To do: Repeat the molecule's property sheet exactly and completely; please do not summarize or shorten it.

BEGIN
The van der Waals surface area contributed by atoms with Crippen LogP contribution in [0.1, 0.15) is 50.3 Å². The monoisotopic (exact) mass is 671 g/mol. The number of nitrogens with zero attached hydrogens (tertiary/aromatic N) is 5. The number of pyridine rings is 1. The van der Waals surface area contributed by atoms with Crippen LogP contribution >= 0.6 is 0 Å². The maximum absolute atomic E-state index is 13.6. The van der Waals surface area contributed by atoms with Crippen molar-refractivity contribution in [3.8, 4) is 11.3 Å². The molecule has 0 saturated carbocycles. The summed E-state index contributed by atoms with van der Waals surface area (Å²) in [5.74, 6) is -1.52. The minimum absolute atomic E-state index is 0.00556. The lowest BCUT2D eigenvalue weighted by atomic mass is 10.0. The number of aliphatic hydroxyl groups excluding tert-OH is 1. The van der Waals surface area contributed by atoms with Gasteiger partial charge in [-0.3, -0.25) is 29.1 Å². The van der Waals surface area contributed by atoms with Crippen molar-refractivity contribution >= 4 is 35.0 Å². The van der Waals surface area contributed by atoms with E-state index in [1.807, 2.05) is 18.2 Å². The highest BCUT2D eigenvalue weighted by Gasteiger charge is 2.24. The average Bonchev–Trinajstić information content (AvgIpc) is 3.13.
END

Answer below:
The van der Waals surface area contributed by atoms with Crippen LogP contribution in [0.1, 0.15) is 50.3 Å². The monoisotopic (exact) mass is 671 g/mol. The number of nitrogens with zero attached hydrogens (tertiary/aromatic N) is 5. The number of pyridine rings is 1. The van der Waals surface area contributed by atoms with Crippen LogP contribution >= 0.6 is 0 Å². The maximum absolute atomic E-state index is 13.6. The van der Waals surface area contributed by atoms with Crippen molar-refractivity contribution in [3.8, 4) is 11.3 Å². The molecule has 0 saturated carbocycles. The summed E-state index contributed by atoms with van der Waals surface area (Å²) in [5.74, 6) is -1.52. The minimum absolute atomic E-state index is 0.00556. The lowest BCUT2D eigenvalue weighted by atomic mass is 10.0. The number of aliphatic hydroxyl groups excluding tert-OH is 1. The van der Waals surface area contributed by atoms with Gasteiger partial charge in [-0.3, -0.25) is 29.1 Å². The van der Waals surface area contributed by atoms with Crippen molar-refractivity contribution >= 4 is 35.0 Å². The van der Waals surface area contributed by atoms with E-state index in [1.807, 2.05) is 18.2 Å². The highest BCUT2D eigenvalue weighted by Gasteiger charge is 2.24. The average Bonchev–Trinajstić information content (AvgIpc) is 3.13.